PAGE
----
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Journal of the International Association of Physicians in AIDS Care (JIAPAC) Known to Be Positive But Not in Care: A Pilot Study From Thailand
Pratuma Rithpho, Deanna E. Grimes, Richard M. Grimes and Wilawan Senaratana 2009; 8; 202 originally published online May 4, 2009; J Int Assoc Physicians AIDS Care (Chic Ill) DOI: 10.1177/1545109709336221 The online version of this article can be found at: can be found at:
Journal of the International Association of Physicians in AIDS Care (JIAPAC)
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Journal of the International Association of Physicians in Known to Be Positive But Not in Care: Volume 8 Number 3 May/June 2009 202-207 # 2009 The Author(s) A Pilot Study From Thailand Pratuma Rithpho, MSN, RN, Deanna E. Grimes, DrPH, RN, FAAN,Richard M. Grimes, PhD, and Wilawan Senaratana, MPH, RN This study was designed to describe persons with HIV/ Almost 60% currently used recreational drugs. Reasons AIDS (PWHAs) in Thailand who have not disclosed for not disclosing their HIV status included that they their HIV status to the government HIV clinics to were still healthy (81.8%) and worried about stigma receive medical care. Objectives were to (1) demonstrate (77.3%). Two thirds will disclose when a serious prob- a way to access these persons, and (2) describe their lem occurs. This study demonstrates that this popula- characteristics, HIV status, reasons for nondisclosure, tion can be accessed and studied through NGOs and and problems related to their self-care. Two nongovern- that this population differs slightly from PWHAs in mental organizations (NGOs) serving the nonmedical Thailand studied at initiation of medical care.
needs of PWHAs were used. In all, 22 PWHAs partici-pated. Approximately 80% have known their HIV status HIV/AIDS; disclosure of HIV status; for more than 1 year and 30% for more than 5 years.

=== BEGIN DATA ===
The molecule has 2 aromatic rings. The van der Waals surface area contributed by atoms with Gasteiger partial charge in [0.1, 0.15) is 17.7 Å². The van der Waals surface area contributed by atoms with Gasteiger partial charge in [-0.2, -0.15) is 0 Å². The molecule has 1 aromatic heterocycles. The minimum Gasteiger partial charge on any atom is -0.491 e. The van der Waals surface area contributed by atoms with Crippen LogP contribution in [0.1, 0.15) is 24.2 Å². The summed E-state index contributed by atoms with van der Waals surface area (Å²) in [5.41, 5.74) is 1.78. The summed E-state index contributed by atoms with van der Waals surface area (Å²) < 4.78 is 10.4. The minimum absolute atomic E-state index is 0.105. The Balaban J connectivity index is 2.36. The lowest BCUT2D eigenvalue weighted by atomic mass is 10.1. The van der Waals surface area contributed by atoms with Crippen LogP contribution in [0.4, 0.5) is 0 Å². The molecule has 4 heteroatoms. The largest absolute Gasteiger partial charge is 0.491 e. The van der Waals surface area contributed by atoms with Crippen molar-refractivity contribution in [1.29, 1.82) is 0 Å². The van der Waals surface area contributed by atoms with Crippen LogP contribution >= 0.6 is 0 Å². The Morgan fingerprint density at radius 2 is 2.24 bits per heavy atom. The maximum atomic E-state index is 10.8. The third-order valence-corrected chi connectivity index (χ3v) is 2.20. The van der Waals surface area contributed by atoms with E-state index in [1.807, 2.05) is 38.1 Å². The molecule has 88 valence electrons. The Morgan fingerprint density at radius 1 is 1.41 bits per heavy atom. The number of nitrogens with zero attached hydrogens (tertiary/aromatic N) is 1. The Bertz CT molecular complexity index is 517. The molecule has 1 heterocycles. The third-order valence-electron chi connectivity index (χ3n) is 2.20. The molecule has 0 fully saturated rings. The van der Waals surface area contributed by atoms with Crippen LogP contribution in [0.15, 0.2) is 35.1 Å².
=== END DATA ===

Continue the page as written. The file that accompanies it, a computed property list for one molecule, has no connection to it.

accessing medical care for HIV/AIDS; Thailand mortality rates.5 Initiating HAART at higher CD4counts reduces risks for HIV-related conditions such Providing optimal treatment and care to HIV- as peripheral neuropathy, anemia, and renal insuffi- infected persons has important advantages. Early ciency,1 non-Hodgkin's lymphoma, and AIDS-related initiation of highly active antiretroviral therapy neurologic conditions.6 Patients who periodically (HAART) is associated with lower morbidity and interrupt HAART have an increased risk of death mortality,1,2 even when the viral load is not fully sup- from any cause, as well as a higher risk for infectious, pressed.3 Patients who began therapy early in their cardiovascular, renal, and hepatic diseases as infection at higher CD4 counts have lower rates of opposed to staying on continuous therapy.7 death compared with those with the same CD4 There are public health reasons for providing count who defer HAART.4 Even in drug abusers, a early care. Early initiators of care may receive educa- difficult-to-treat population, those who started tion on how to prevent transmitting the virus and HAART at CD4 counts >350 cells/mm3 had lower prophylactic treatment for opportunistic infectionsand for comorbid conditions such as drug addiction,alcoholism, and psychiatric disorders that increase From the Chiang Mai University, Chiang Mai, Thailand (PR, the risk of transmitting HIV. Individuals who know WS); School of Nursing (DEG), Medical School (RMG), Univer- that they are HIV positive are less likely to engage sity of Texas Health Science Center at Houston, Texas.